Covid hours of operation

Bistro and Winery closed Tues/Wed

Bistro: details here 

Winery:  Thurs 11-4pm; Friday-Sunday 11-5pm; Mon 11-4pm. Retail and curbside pickup available. Tastings by reservation recommended.

Get Here

4556 Lincoln Avenue, Beamsville, ON
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Latitude: 43.1766 • Longitude: -79.487

It’s almost August, the month I am most nostalgic for when the midwinter doldrums hit. August is when summer is really SUMMER. It’s hot and the sunlight is angled and more golden, bleaching the landscape a bit yellow, like a faded Polaroid from my 70s childhood. August means back-to-school-is-around-the-corner-let’s-enjoy-every-minute-before-Labour-Day! It’s the month when cicadas sing loudest, when your favorite farmstand is piled high with beautiful fruits and vegetables, when cold suppers and chilled white wine provide the perfect end to a long, hot day. August is the month when this tense, high-strung, cool-climate girl finally gives in to the dog days of summer and lets her languorous inner Southern gal out.

All I want to do is put on a pretty print dress, make a big batch of fried chicken and host the perfect August picnic. I want to spread a cheerful red & white checked tablecloth under a tree somewhere (maybe the far corner of Nicolette’s peach orchard?), plunge a bottle of The Good Earth’s thirst-quenching 2011 Betty’s Blend into an ice-bucket, and dole out a seasonal feast for the people I love.

Colchester Fried Chicken

This recipe is from The Harrow Fair Cookbook by sisters Moira Sanders and Lori Elstone, with Beth Goslin Maloney. Lori is one of the original team-members at The Good Earth but even before I knew about that connection, this was the cookbook I would sneak out of the cooking school to read during quiet moments in the off-season.  Featuring 150 recipes from/inspired by The Harrow Fair in Essex County (as well as photography by Good Earth pit boss Mike McColl), it’s an awesome cookbook!

Serves 4 to 6

1 whole fresh chicken

3 ½ cups (875 ml) all-purpose flour, divided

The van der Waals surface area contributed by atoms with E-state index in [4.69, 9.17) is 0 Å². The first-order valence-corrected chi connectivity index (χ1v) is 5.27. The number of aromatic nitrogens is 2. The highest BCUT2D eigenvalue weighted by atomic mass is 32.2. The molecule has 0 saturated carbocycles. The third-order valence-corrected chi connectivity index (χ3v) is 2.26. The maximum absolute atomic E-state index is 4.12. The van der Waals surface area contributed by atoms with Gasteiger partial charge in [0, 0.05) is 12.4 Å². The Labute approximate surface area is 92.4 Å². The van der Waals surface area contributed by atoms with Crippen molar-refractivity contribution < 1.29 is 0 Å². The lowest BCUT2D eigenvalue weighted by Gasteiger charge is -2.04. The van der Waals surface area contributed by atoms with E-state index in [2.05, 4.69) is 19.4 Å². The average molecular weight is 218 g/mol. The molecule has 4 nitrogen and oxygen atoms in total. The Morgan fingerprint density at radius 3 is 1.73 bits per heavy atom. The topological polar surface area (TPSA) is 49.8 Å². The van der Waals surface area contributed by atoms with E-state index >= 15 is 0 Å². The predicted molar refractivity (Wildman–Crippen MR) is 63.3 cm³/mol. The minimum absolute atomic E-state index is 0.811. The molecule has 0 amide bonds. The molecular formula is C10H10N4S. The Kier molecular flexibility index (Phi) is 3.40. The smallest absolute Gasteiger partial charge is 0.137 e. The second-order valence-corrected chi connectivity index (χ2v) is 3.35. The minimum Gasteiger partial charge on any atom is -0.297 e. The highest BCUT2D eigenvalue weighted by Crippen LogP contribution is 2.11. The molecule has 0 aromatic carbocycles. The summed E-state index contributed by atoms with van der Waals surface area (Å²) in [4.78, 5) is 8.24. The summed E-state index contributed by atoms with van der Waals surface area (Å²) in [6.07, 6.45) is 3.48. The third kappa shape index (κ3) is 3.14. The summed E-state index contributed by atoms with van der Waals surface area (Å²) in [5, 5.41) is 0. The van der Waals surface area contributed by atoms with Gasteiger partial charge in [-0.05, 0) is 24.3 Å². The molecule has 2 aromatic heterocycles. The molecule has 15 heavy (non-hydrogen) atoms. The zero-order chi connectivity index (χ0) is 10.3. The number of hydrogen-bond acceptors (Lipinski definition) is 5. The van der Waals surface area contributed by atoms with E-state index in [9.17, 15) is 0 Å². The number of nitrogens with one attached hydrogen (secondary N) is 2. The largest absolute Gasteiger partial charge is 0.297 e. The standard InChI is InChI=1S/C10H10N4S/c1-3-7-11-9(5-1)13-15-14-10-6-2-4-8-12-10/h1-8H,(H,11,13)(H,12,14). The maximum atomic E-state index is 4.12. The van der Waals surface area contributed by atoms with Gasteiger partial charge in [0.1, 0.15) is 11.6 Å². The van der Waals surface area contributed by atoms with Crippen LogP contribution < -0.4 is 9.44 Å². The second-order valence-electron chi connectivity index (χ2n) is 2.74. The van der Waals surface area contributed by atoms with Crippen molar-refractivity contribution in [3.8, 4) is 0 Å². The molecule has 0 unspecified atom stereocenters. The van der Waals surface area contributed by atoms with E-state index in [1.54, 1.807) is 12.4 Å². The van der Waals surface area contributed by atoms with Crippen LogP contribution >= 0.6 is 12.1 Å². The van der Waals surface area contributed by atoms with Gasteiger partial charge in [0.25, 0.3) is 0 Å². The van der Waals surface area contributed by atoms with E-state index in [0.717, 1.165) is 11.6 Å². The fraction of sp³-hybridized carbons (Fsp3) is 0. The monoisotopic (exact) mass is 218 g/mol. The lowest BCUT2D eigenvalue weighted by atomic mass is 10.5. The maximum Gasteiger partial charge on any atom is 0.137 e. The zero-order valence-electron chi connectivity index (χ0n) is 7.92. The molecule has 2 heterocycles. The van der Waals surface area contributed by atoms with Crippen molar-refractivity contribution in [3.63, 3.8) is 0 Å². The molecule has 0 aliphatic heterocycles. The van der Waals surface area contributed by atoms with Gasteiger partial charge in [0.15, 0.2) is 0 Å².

2 cups (500 ml) buttermilk

1 tbsp + 1 ½ tsp (15ml + 7 ml) fine sea salt, divided

¼ cup (60 ml) firmly packed fresh sage

1 tsp (5 ml) freshly ground black pepper

1 tsp (5 ml) smoked paprika

Vegetable oil for frying

Cut the chicken into pieces: 2 legs, 2 thighs, 2 wings, 2 breasts.

Cut each breast into 3 equal pieces. Discard the back or save for another use.

Whisk together ½ cup (125 ml) of the flour, the buttermilk, and the 1 tbsp (15 ml) salt in a large bowl. Rub the sage leaves between your hands to release the aroma of the herb and add to the buttermilk mixture.

Place all the chicken pieces in the buttermilk mixture. Stir to coat thoroughly. Refrigerate the chicken for at least 2 hours and up to 24 hours.

Mix together 3 cups (750 ml) of the flour, the 1 ½ tsp (7 ml) salt, pepper and paprika in a large bowl.

Firmly press the flour mixture into the chicken pieces, one at a time, until they are thoroughly coated.  (This is an essential step to getting perfect fried chicken.)

In a large, straight-sided saucepan or skillet, heat 1 inch (2.5 cm) of oil to 350°F (180ºC). Fit all the chicken pieces into the oil. (The chicken does not need to be covered by the oil.) Cover and cook over medium heat for 10 minutes on one side, then 10 minutes on the other. Remove the lid and cook the chicken for an additional 2 minutes or until it is a dark, golden brown.

Place the fried chicken pieces on a baking sheet lined with paper towels.

Let the chicken rest for 15 minutes before serving.

Succotash Salad

The Lee Bros. Southern Cookbook  is another favourite, filled with great recipes and anecdotes about Matt and Ted Lee’s Charleston childhood. This salad practically begs to be ladled into mason jars and taken on a picnic.

For 6 people

2 quarts water (1.9 litres)

4 ears fresh sweet corn, husks removed

2 cups fresh or frozen shelled beans such as butterbeans, baby limas or lady cream peas (about 1-1⁄2 pounds unshelled) (500 mL)

3 ripe medium tomatoes, skinned, seeded and roughly chopped

1⁄2 cup coarsely chopped fresh basil (120 mL)

3 Tbsp lime juice (45 mL)

1⁄4 cup extra-virgin olive oil (60 mL)

1 tsp Dijon mustard (5 mL)

kosher salt to taste

freshly ground black pepper to taste

In a large stockpot over high heat, bring the water to a rolling boil. Add the corn, return to a boil, and boil vigorously for 2 minutes. Using tongs, transfer corn to a colander. Place it beneath a stream of cold water to halt the cooking. Reserve.

Add the beans to the corn cooking water, return to a boil, and boil vigorously until the beans are soft, 13 to 18 minutes. Strain the beans in a colander and place them beneath a stream of cold water for 1 minute to halt the cooking. Reserve.

Cut the corn from the cobs, making sure to scrape the cobs up and down with the edge of a spoon to remove the juicy bits still adhering to them. Place the corn kernels and corn juice in a large bowl and add the beans, tomatoes and basil. Stir gently to combine.

Whisk together the lime juice, olive oil and mustard until emulsified. Season to taste with salt and pepper. Pour dressing over salad and toss.

Cover the salad with plastic wrap and refrigerate until ready to serve, up to four hours. Toss every 30 minutes to make certain the flavours meld evenly and toss once again before serving.

The Good Wine

2011 Betty’s Blend $17.95

(0) Dry, Residual Sugar 5 g/l, Alcohol 11.6%, Total Acidity 6 g/l

A graceful blend of 50% Chardonnay, 25% Riesling and 25% Sauvignon Blanc, this is the white linen shirt of wines – cool, elegant and perfect for summer. Named after Nicolette’s mum, “The Betty” features a balanced nose of citrus, summer fruit and floral notes; a crisp mouth-feel and freshness on the palate make it a great summer sipper. Delicious with fried chicken and succotash salad!